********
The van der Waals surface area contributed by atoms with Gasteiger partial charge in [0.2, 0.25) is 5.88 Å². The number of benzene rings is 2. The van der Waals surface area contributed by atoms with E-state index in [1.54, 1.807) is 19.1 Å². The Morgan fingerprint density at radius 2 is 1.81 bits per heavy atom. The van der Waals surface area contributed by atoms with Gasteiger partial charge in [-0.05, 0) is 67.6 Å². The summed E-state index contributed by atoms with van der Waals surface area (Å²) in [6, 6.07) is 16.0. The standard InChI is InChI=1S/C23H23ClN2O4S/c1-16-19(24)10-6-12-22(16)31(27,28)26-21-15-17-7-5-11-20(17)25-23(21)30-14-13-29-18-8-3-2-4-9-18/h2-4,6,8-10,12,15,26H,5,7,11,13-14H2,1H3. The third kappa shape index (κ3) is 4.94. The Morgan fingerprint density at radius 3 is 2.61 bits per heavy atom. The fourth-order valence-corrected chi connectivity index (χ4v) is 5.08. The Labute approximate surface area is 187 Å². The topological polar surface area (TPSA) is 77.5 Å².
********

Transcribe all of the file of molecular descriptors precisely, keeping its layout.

The van der Waals surface area contributed by atoms with Gasteiger partial charge in [0.2, 0.25) is 5.88 Å². The number of benzene rings is 2. The van der Waals surface area contributed by atoms with E-state index in [1.54, 1.807) is 19.1 Å². The Morgan fingerprint density at radius 2 is 1.81 bits per heavy atom. The van der Waals surface area contributed by atoms with Gasteiger partial charge in [-0.05, 0) is 67.6 Å². The summed E-state index contributed by atoms with van der Waals surface area (Å²) in [6, 6.07) is 16.0. The standard InChI is InChI=1S/C23H23ClN2O4S/c1-16-19(24)10-6-12-22(16)31(27,28)26-21-15-17-7-5-11-20(17)25-23(21)30-14-13-29-18-8-3-2-4-9-18/h2-4,6,8-10,12,15,26H,5,7,11,13-14H2,1H3. The third kappa shape index (κ3) is 4.94. The Morgan fingerprint density at radius 3 is 2.61 bits per heavy atom. The fourth-order valence-corrected chi connectivity index (χ4v) is 5.08. The Labute approximate surface area is 187 Å². The topological polar surface area (TPSA) is 77.5 Å².